- Levemir – A long-lasting insulin that is prescribed once daily or twice daily. The release is gradual over a 24-hour period.
- Tresiba – A long-lasting insulin that starts working several hours after the initial injection. The release is gradual over a 24-hour period.
- Admelog (Insulin Lispro Injection, Biosimilar) – A rapid-acting insulin that is administered within 15 minutes of each meal (before or after).
- Insulin Glargine – A long-acting insulin that begins working after a few hours of the initial injection. The release is gradual over a 24-hour period.
- Humulin N – An intermediate-acting insulin that starts working between two and four hours of the initial injection. The peak time is between four and 12 hours. The release is gradual over a 12- or 18-hour period.
- Novolin R – A fast-acting insulin that starts working after 30 minutes of the initial injection. The peak time is between 2.5 and 5 hours.
- Humulin 70/30 – A short- and intermediate-acting insulin that starts working after 10 to 20 minutes of the initial injection. The peak time is two hours. The release is gradual over a 24-hour period.
- Humalog Mix 75/25 – A rapid- and intermediate-acting insulin that starts working after 10 to 20 minutes of the initial injection. The release is gradual over a 24-hour period.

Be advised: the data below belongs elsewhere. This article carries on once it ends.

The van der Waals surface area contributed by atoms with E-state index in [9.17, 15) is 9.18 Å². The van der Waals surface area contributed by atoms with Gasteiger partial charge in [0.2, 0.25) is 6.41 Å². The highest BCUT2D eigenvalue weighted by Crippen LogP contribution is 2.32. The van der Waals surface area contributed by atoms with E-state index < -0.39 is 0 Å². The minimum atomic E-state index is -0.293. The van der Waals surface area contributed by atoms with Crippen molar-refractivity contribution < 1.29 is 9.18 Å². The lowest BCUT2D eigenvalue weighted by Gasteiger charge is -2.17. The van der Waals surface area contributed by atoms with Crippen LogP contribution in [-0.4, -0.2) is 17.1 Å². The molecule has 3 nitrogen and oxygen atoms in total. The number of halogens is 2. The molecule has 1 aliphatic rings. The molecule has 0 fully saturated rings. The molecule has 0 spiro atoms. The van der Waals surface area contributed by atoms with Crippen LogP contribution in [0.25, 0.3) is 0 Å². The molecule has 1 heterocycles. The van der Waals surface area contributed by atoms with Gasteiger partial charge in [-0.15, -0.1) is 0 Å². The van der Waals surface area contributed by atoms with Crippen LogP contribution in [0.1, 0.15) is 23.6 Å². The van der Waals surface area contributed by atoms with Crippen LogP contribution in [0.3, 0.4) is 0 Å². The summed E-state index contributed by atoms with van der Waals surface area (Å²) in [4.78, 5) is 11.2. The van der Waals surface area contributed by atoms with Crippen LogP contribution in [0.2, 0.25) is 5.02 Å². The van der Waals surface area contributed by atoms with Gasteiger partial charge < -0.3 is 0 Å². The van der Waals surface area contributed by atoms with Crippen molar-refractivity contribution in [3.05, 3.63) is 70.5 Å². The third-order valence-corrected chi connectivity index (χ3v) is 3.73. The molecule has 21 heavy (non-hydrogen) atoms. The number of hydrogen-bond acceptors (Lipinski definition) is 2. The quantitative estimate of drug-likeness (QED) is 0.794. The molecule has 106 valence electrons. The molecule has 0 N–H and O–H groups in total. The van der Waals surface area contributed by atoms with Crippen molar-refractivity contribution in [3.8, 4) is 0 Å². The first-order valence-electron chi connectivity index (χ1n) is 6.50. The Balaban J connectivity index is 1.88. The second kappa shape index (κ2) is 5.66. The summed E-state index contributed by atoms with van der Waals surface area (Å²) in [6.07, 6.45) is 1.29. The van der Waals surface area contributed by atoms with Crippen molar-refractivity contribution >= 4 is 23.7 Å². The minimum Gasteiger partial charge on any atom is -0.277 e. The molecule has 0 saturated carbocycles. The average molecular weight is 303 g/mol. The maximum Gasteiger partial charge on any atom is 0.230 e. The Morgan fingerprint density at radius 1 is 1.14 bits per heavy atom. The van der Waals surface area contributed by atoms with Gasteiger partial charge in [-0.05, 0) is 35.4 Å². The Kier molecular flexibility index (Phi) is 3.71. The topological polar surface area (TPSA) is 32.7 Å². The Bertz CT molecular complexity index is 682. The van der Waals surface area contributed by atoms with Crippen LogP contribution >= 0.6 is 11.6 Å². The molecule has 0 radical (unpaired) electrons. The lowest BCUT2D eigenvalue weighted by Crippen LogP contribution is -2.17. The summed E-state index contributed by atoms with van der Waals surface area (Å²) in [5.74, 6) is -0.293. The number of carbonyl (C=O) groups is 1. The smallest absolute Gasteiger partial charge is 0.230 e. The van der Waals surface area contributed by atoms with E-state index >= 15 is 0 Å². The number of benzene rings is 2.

Type II Diabetes Medications
Some insulin medications utilized to treat Type I diabetes is also utilized to treat Type II diabetes. These medications include Humalog, Lantus, Humulin R, Admelog, and Insulin Lispro.
Insulin VS Oral Diabetes Medications
There are several reasons why insulin is prescribed instead of oral diabetes medications. First, oral diabetes medication cannot be utilized as a natural insulin alternative. Second, they are utilized to help the body utilize its natural insulin more effectively. Third, genetically-modified and synthetic human insulin is the only diabetic medications that have been approved as natural insulin alternatives.
Last, but not least, insulin is not available in oral form. The main reason for this is that the body’s natural digestive acids have been shown to destroy man-made insulin. By administering subcutaneously, man-made insulin can bypass the digestive system and make its way directly to the bloodstream where it will begin helping your body disperse glucose to other parts of the body.
Insulin R (Regular) Brand Names
Once you receive your diabetes diagnosis, you will need to start conducting research about the disease, including types and symptoms. Every patient should know their diagnosis like the back of their hand. This is the only way patients are able to control their blood glucose levels. First and foremost, you need to know the brand names for insulin regular.
Insulin regular brand names include the following:
- Humulin R
- Novolin R
- ReliOn/Humulin R
Insulin Regular Is Utilized To Treat What Diagnosis?
Physicians prescribe insulin R to patients with different diseases. These diseases range from diabetes to high calcium blood levels to insulin resistance syndrome. Unlike some types of insulin, regular is utilized to treat Type I and Type II diabetes, as well as gestational diabetes.